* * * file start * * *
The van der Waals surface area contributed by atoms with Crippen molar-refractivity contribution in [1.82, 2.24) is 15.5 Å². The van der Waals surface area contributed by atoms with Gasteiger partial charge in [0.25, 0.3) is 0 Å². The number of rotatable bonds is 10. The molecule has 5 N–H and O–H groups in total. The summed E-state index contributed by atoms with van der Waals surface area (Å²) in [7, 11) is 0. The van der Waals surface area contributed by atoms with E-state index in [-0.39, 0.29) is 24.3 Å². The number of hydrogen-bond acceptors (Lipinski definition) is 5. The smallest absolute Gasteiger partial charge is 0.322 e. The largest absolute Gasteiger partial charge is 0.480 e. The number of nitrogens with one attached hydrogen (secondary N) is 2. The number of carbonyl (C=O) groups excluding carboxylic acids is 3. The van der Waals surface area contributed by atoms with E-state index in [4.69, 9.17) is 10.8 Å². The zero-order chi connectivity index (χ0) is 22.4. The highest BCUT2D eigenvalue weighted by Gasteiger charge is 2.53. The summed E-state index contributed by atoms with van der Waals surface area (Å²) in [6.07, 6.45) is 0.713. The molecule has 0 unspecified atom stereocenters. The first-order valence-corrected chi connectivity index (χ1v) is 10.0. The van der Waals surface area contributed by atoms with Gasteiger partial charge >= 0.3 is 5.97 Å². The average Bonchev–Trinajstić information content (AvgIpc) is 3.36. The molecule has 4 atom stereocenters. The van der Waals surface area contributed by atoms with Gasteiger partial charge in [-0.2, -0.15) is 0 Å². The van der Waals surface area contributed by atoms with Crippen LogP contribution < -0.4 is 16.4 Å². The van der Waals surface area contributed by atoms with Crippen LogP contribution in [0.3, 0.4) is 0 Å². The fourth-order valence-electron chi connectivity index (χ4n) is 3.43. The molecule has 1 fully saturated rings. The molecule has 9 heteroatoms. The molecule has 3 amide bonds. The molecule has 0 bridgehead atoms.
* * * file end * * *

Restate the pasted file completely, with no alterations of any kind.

The van der Waals surface area contributed by atoms with Crippen molar-refractivity contribution in [1.82, 2.24) is 15.5 Å². The van der Waals surface area contributed by atoms with Gasteiger partial charge in [0.25, 0.3) is 0 Å². The number of rotatable bonds is 10. The molecule has 5 N–H and O–H groups in total. The summed E-state index contributed by atoms with van der Waals surface area (Å²) in [7, 11) is 0. The van der Waals surface area contributed by atoms with E-state index in [-0.39, 0.29) is 24.3 Å². The number of hydrogen-bond acceptors (Lipinski definition) is 5. The smallest absolute Gasteiger partial charge is 0.322 e. The largest absolute Gasteiger partial charge is 0.480 e. The number of nitrogens with one attached hydrogen (secondary N) is 2. The number of carbonyl (C=O) groups excluding carboxylic acids is 3. The van der Waals surface area contributed by atoms with E-state index in [4.69, 9.17) is 10.8 Å². The zero-order chi connectivity index (χ0) is 22.4. The highest BCUT2D eigenvalue weighted by Gasteiger charge is 2.53. The summed E-state index contributed by atoms with van der Waals surface area (Å²) in [6.07, 6.45) is 0.713. The molecule has 0 unspecified atom stereocenters. The first-order valence-corrected chi connectivity index (χ1v) is 10.0. The van der Waals surface area contributed by atoms with Gasteiger partial charge >= 0.3 is 5.97 Å². The average Bonchev–Trinajstić information content (AvgIpc) is 3.36. The molecule has 4 atom stereocenters. The van der Waals surface area contributed by atoms with Gasteiger partial charge in [-0.2, -0.15) is 0 Å². The van der Waals surface area contributed by atoms with Crippen LogP contribution < -0.4 is 16.4 Å². The van der Waals surface area contributed by atoms with Crippen LogP contribution in [0.3, 0.4) is 0 Å². The fourth-order valence-electron chi connectivity index (χ4n) is 3.43. The molecule has 1 fully saturated rings. The molecule has 9 heteroatoms. The molecule has 3 amide bonds. The molecule has 0 bridgehead atoms.